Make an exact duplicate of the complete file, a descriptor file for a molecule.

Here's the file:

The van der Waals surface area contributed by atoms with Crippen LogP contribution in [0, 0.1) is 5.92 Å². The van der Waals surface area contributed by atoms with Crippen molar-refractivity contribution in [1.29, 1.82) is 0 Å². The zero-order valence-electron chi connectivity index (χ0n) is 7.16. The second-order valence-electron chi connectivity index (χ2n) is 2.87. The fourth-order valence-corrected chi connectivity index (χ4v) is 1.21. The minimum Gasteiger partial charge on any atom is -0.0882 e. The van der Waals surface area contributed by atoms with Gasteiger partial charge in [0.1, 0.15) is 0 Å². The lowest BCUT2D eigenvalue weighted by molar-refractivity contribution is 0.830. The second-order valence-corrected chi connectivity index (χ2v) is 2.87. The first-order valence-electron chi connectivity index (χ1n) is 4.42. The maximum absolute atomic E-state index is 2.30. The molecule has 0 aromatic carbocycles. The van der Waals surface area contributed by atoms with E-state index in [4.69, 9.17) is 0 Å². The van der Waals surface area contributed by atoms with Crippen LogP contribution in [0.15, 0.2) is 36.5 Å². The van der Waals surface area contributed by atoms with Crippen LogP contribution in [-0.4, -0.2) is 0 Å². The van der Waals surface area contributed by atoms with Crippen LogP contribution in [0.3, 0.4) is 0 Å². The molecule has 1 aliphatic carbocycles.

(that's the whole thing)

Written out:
The van der Waals surface area contributed by atoms with Crippen LogP contribution in [0, 0.1) is 5.92 Å². The van der Waals surface area contributed by atoms with Crippen molar-refractivity contribution in [1.29, 1.82) is 0 Å². The zero-order valence-electron chi connectivity index (χ0n) is 7.16. The second-order valence-electron chi connectivity index (χ2n) is 2.87. The fourth-order valence-corrected chi connectivity index (χ4v) is 1.21. The minimum Gasteiger partial charge on any atom is -0.0882 e. The van der Waals surface area contributed by atoms with Gasteiger partial charge in [0.1, 0.15) is 0 Å². The lowest BCUT2D eigenvalue weighted by molar-refractivity contribution is 0.830. The second-order valence-corrected chi connectivity index (χ2v) is 2.87. The first-order valence-electron chi connectivity index (χ1n) is 4.42. The maximum absolute atomic E-state index is 2.30. The molecule has 0 aromatic carbocycles. The van der Waals surface area contributed by atoms with E-state index in [4.69, 9.17) is 0 Å². The van der Waals surface area contributed by atoms with Crippen LogP contribution in [0.15, 0.2) is 36.5 Å². The van der Waals surface area contributed by atoms with Crippen LogP contribution in [-0.4, -0.2) is 0 Å². The van der Waals surface area contributed by atoms with Crippen LogP contribution in [0.3, 0.4) is 0 Å². The molecule has 1 aliphatic carbocycles.